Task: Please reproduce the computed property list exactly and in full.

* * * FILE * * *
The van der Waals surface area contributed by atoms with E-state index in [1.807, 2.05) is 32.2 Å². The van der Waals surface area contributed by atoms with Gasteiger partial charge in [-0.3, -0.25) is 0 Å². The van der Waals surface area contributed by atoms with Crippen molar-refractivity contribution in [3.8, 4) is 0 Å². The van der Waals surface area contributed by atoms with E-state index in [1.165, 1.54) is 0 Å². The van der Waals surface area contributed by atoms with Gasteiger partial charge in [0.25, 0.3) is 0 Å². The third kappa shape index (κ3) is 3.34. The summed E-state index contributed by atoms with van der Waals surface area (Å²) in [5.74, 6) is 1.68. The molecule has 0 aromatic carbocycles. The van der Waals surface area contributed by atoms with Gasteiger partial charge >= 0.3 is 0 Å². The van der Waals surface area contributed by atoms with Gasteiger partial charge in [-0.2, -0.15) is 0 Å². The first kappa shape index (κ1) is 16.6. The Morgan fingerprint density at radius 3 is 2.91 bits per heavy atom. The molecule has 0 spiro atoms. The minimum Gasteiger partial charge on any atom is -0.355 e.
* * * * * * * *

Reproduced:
The van der Waals surface area contributed by atoms with E-state index in [1.807, 2.05) is 32.2 Å². The van der Waals surface area contributed by atoms with Gasteiger partial charge in [-0.3, -0.25) is 0 Å². The van der Waals surface area contributed by atoms with Crippen molar-refractivity contribution in [3.8, 4) is 0 Å². The van der Waals surface area contributed by atoms with E-state index in [1.165, 1.54) is 0 Å². The van der Waals surface area contributed by atoms with Gasteiger partial charge in [0.25, 0.3) is 0 Å². The third kappa shape index (κ3) is 3.34. The summed E-state index contributed by atoms with van der Waals surface area (Å²) in [5.74, 6) is 1.68. The molecule has 0 aromatic carbocycles. The van der Waals surface area contributed by atoms with Gasteiger partial charge >= 0.3 is 0 Å². The van der Waals surface area contributed by atoms with Gasteiger partial charge in [-0.2, -0.15) is 0 Å². The first kappa shape index (κ1) is 16.6. The Morgan fingerprint density at radius 3 is 2.91 bits per heavy atom. The molecule has 0 spiro atoms. The minimum Gasteiger partial charge on any atom is -0.355 e.